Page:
By: Rossy Pasternak
The narratives for the upcoming World Series between the New York Mets and Kansas City Royals are obvious. One team has built around its young stud pitchers, a foursome which any team would be jealous of. The other has built itself around fast athletic players who can defend extraordinarily and put the ball in play on offense, as well as one of the best bullpens in the history of the game. The Mets have deadline acquisition Yoenis Cespedes, one of the hottest players since the all-star break, – and a dark horse NL MVP candidate – as well as a player who has hit a home run in 6 straight games, an almost impossible feat, Daniel Murphy. The Royals are coming off one of their best regular seasons in team history, thanks to franchise cornerstone Alex Gordon, who is by far the best number 8 hitter in the league, as well as deadline acquisitions Ben Zobrist and Johnny Cueto.
What isn’t so obvious in this matchup is whether the power-pitching Mets can continue to stifle the best offences in the league, as they did with the Cubs? Or will the Royals continue to put the ball in play, and make things happen, as they did against the Blue Jays and Astros? Noah Syndergaard, Matt Harvey, Jacob DeGrom, and Steven Matz are four of the best young pitchers in the league, and closer Jeurys Familia is one of the lesser-known exceptional closers in the game today, but can they slow down the great Royals offence that goes 9 players deep? A lineup with a great mix of lefties and righties, power and contact, and speed and smart base running, this team has it all. And we haven’t even mentioned the trio of outstanding pitchers, Yordano Ventura, Edison Volquez and Cueto, who managed to, with the exception of Cueto, stifle debatably the best offence in MLB history. The Mets’ offence consists of Cespedes, Murphy, ageless wonder and team captain David Wright, and then a bunch of average to just above-average hitters such as Travis D’Arnaud, Curtis Granderson, and Lucas Duda, which is much less scary than Toronto’s “death row” of soon-to-be AL MVP Josh Donaldson, bat-flip god Jose Bautista, parrot-enthusiast Edwin Encarnacion, and the owner of the oldest glove in baseball, Troy Tulowitzki.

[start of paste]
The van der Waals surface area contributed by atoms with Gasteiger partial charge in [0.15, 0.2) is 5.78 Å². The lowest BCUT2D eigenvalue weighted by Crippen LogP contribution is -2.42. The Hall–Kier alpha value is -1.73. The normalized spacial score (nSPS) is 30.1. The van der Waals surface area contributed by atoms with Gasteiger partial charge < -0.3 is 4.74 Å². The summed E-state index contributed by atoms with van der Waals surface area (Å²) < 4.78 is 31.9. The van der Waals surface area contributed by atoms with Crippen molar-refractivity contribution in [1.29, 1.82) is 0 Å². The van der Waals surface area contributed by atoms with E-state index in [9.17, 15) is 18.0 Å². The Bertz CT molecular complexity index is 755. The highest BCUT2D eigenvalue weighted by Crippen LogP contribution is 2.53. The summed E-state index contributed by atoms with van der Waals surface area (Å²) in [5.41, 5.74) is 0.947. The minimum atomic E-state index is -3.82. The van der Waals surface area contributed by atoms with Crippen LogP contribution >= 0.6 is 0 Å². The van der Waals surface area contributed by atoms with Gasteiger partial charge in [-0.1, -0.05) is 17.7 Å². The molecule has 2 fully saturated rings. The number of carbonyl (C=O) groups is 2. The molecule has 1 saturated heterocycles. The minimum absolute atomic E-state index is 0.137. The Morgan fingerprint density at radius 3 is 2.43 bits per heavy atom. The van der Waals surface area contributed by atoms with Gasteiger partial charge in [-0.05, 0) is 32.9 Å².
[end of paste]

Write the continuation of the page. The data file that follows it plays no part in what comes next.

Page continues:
All-in-all, the Mets don’t have the pitching, or hitting, to keep up with the great rotation, bullpen, and lineup that GM Dayton Moore has created in Kansas City. No, there will not be any “Miracle Mets” this year. Kansas City, by far, has the best team in the MLB this year. The team, missing their biggest bullpen weapon, Greg Holland, seems to be made for playoff baseball. They play to their park, a wide outfield that rarely allows for homeruns. They also have the deepest team in the league, with a bullpen that goes 6 strong in the playoffs, with weapons at the back-end like Wade Davis and Kelvin Herrera, as well as regular season starters Danny Duffy and Kris Medlen ready to take over if a starter struggles. Their lineup goes 9 deep, with a very aggressive, contact-heavy approach that rarely allows for strikeouts, and puts a lot of stress on opposing pitchers and defenses. In this matchup, I just do not see any way that the Mets can overcome all of the strengths that these Royals posses. Royals in 5.
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